minimize overhead. As such the business architecture is
employed as the blueprint for operating and transforming
the enterprise.


Key elements of the business architecture are:
A motivation model which encapsulates an
organization's business goals, objectives, initiatives,
and metrics that define success factors
Business Functional models that define what value is
provided by one organization to another - including
both internal and external functions.
Organizational model which depicts roles,
responsibilities, and collaborations, defining how and
by whom functions are to be provided and used.


Business process models that define the activities,
steps, and information flows between processes to
carry out business functions.
Associated business rules and policies which are
utilized by a Governance framework to ensure that
stakeholders adhere to and enforce these policies.
Information and the business semantic vocabulary.
A roadmap to define the steps to achieve business
transformation objectives.


Whether business architecture is part of an overall
enterprise architecture discipline or it is simply an input
into enterprise architecture seems to be a matter of opinion
and varies between organizations. Either way, to truly reap
the potential rewards that BPM offers, organizations need
to adopt a more comprehensive view of business
processes, as well as taking the overall enterprise
architecture into account, rather than automating and
managing individual business processes.


2. Business process automation
Business Process Automation (BPA) is a process of
managing information, data and processes to reduce
costs, resources and investment. BPA increases
productivity by automating key business processes
through computing technology.
The BPA process is geared toward implementing software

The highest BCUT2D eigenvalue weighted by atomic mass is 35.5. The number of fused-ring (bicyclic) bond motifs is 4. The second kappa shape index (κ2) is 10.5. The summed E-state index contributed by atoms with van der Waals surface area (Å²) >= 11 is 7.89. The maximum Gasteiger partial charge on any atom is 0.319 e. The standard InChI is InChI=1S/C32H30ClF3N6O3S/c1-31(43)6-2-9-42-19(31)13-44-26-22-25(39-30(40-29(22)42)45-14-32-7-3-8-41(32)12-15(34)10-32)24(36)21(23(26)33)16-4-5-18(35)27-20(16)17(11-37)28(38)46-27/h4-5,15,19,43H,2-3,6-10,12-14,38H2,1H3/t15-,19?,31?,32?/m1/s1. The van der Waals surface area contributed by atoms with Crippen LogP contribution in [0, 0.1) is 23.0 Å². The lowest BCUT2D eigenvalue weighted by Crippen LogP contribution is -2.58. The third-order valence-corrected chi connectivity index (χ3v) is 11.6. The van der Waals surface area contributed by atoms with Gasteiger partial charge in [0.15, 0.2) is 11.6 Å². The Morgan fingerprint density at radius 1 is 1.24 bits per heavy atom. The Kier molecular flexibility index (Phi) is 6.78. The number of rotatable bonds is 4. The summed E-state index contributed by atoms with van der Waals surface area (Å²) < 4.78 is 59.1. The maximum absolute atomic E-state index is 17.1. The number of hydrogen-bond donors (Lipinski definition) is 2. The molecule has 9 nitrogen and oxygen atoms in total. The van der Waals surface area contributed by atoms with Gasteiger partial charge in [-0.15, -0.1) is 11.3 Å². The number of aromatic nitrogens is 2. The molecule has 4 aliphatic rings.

applications to automate routine business tasks through
initiation, execution and completion, while achieving
enterprise-wide workflow efficiency. An Enterprise
Resource Planning (ERP) system is often conceived as a
BPA implementation outcome.


BPA is designed to maintain efficiency and increase the
stability and operational productivity of an underutilized
workforce by integrating business critical software
applications. BPA works by analyzing critical and noncritical business processes and their relationship and
dependency on other business processes and external
partners, in addition to developing or sourcing automated
software and computing processes.


Fig. Fundamental principles of BPA


Analysis can be performed on the process model to
understand the impact of process or resource changes.
This analysis leads to better prediction of the
performance of proposed changed business process,
and to a better version being placed into production.
Doing so creates a better automated process versus
simply automating the current business process in


Fig. A typical business process


Every process is executed the same way, ensuring that
every account opening process is done the same way, and
progress no longer depends on who was manually
working on the account creation. All people are involved
in the execution of the process as defined in the process
model based on their roles, skills, and abilities.
A modeled business process is put between the process
participants and the IT systems. A process engine
navigates through the process model, extracts and
stores the process data, and interacts with the correct
people at the correct time.


Fig. An automated IT service in place


3. Process block diagram
A process block diagram is a simple flowchart that
represents an overview of the business process.
Process block diagrams are used to simplify a